But you know what does trigger certain executive powers? A national emergency. Various presidents have done things as emergency actions—Lincoln during the Civil War most notably, when Congress literally couldn’t be brought back in session—but the first official such declaration was made by Woodrow Wilson (not a promising start), and many presidents would go on to declare emergencies of various kinds, without limiting their scope or duration or citing any statutes. Presidential emergency actions were taken largely without congressional oversight or other checks, though one notable exception was the legal pushback on Harry Truman’s steel-mill seizures during the Korean War, culminating in the Supreme Court’s 1952 Youngstown Steel ruling, which to this day provides the rubric for evaluating executive action in the face of congressional acquiescence, silence, and disapproval. Until the Watergate era, when Congress passed and President Gerald Ford signed the National Emergencies Act.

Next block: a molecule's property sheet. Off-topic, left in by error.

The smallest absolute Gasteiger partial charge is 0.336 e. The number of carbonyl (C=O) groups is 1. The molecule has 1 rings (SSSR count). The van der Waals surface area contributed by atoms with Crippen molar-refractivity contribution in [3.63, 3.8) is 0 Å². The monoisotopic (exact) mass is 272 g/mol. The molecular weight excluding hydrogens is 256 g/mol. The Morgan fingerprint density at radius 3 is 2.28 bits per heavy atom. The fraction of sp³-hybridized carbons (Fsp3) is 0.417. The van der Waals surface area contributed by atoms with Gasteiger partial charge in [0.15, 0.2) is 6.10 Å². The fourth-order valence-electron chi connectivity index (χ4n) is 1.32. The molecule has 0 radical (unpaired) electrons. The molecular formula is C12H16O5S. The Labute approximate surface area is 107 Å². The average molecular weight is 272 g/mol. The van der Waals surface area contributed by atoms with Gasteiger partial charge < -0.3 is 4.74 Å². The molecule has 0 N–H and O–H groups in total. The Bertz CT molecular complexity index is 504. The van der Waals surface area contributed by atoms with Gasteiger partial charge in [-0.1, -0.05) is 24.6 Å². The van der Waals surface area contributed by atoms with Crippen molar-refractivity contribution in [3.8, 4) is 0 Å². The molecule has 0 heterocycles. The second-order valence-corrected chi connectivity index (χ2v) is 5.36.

The NEA doesn’t actually give the president the power to declare national emergencies. Instead, it acknowledges that power and then restricts it, setting up rules for how it’s to be used. One of those provisions gave Congress power to reject an emergency declaration by a majority vote of both houses. But that sort of “legislative veto” (without which the NEA wouldn’t have passed) was ruled unconstitutional in the 1983 case of INS v. Chadha (which technically involved a one-house veto), so now Congress can override the president only with a vetoproof super-majority. 

But again, the NEA doesn’t give the president powers itself. Instead, it triggers hundreds of other statutes that “unlock” certain executive authorities upon an emergency declaration. The problem is that “emergency” isn’t typically defined in those relevant laws and presidents have declared emergencies in a range of situations that don’t necessarily match the common understanding of that word, which would be something like an immediate (“emergent”) threat requiring urgent attention. In other words, English speakers don’t typically think of “emergency” to be synonymous with “important issue” or “long-time serious problem.” (Think of a hospital ER, where you wouldn’t typically go to treat cancer.)